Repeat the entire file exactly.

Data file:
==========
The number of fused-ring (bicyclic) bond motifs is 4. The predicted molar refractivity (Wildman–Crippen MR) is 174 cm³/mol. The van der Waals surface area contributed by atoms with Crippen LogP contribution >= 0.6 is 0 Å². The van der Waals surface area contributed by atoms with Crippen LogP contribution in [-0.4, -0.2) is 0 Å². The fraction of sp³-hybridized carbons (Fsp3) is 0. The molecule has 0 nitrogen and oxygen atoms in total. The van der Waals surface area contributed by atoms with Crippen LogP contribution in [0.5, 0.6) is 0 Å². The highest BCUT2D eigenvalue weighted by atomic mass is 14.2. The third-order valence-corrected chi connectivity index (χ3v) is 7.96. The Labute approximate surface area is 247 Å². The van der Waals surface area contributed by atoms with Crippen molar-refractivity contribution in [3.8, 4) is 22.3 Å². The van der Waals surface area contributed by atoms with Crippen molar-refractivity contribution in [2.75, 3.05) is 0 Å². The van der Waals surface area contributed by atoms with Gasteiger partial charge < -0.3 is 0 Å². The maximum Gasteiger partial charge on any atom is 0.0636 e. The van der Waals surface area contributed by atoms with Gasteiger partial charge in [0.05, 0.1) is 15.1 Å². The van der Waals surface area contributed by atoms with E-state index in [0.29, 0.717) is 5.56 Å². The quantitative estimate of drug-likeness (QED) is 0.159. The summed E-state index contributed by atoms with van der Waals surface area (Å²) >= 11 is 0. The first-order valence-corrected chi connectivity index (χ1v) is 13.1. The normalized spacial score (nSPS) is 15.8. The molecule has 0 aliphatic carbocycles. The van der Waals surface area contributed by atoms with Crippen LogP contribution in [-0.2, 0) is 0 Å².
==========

The number of fused-ring (bicyclic) bond motifs is 4. The predicted molar refractivity (Wildman–Crippen MR) is 174 cm³/mol. The van der Waals surface area contributed by atoms with Crippen LogP contribution >= 0.6 is 0 Å². The van der Waals surface area contributed by atoms with Crippen LogP contribution in [-0.4, -0.2) is 0 Å². The fraction of sp³-hybridized carbons (Fsp3) is 0. The molecule has 0 nitrogen and oxygen atoms in total. The van der Waals surface area contributed by atoms with Crippen LogP contribution in [0.5, 0.6) is 0 Å². The highest BCUT2D eigenvalue weighted by atomic mass is 14.2. The third-order valence-corrected chi connectivity index (χ3v) is 7.96. The Labute approximate surface area is 247 Å². The van der Waals surface area contributed by atoms with Crippen molar-refractivity contribution in [3.8, 4) is 22.3 Å². The van der Waals surface area contributed by atoms with Crippen molar-refractivity contribution in [2.75, 3.05) is 0 Å². The van der Waals surface area contributed by atoms with Gasteiger partial charge < -0.3 is 0 Å². The maximum Gasteiger partial charge on any atom is 0.0636 e. The van der Waals surface area contributed by atoms with Gasteiger partial charge in [0.05, 0.1) is 15.1 Å². The van der Waals surface area contributed by atoms with E-state index in [0.29, 0.717) is 5.56 Å². The quantitative estimate of drug-likeness (QED) is 0.159. The summed E-state index contributed by atoms with van der Waals surface area (Å²) >= 11 is 0. The first-order valence-corrected chi connectivity index (χ1v) is 13.1. The normalized spacial score (nSPS) is 15.8. The molecule has 0 aliphatic carbocycles. The van der Waals surface area contributed by atoms with Crippen LogP contribution in [-0.2, 0) is 0 Å².